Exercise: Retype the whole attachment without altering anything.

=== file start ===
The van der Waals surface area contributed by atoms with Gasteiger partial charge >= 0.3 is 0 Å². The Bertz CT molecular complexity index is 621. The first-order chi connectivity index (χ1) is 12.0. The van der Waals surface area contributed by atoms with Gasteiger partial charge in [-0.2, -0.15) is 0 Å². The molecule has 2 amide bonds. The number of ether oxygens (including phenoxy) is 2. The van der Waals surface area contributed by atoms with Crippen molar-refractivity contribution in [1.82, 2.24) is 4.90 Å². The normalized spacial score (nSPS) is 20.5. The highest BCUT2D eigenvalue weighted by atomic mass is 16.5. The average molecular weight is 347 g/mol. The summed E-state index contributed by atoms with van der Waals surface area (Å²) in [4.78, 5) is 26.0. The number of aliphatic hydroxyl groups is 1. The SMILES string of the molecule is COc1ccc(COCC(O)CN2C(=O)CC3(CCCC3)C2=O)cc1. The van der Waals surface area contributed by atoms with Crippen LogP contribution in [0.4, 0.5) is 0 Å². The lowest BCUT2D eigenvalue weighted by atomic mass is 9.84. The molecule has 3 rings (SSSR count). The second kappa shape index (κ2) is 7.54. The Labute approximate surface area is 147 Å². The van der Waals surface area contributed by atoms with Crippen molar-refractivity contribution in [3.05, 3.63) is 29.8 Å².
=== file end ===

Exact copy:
The van der Waals surface area contributed by atoms with Gasteiger partial charge >= 0.3 is 0 Å². The Bertz CT molecular complexity index is 621. The first-order chi connectivity index (χ1) is 12.0. The van der Waals surface area contributed by atoms with Gasteiger partial charge in [-0.2, -0.15) is 0 Å². The molecule has 2 amide bonds. The number of ether oxygens (including phenoxy) is 2. The van der Waals surface area contributed by atoms with Crippen molar-refractivity contribution in [1.82, 2.24) is 4.90 Å². The normalized spacial score (nSPS) is 20.5. The highest BCUT2D eigenvalue weighted by atomic mass is 16.5. The average molecular weight is 347 g/mol. The summed E-state index contributed by atoms with van der Waals surface area (Å²) in [4.78, 5) is 26.0. The number of aliphatic hydroxyl groups is 1. The SMILES string of the molecule is COc1ccc(COCC(O)CN2C(=O)CC3(CCCC3)C2=O)cc1. The van der Waals surface area contributed by atoms with Crippen LogP contribution in [0.4, 0.5) is 0 Å². The lowest BCUT2D eigenvalue weighted by atomic mass is 9.84. The molecule has 3 rings (SSSR count). The second kappa shape index (κ2) is 7.54. The Labute approximate surface area is 147 Å². The van der Waals surface area contributed by atoms with Crippen molar-refractivity contribution in [3.05, 3.63) is 29.8 Å².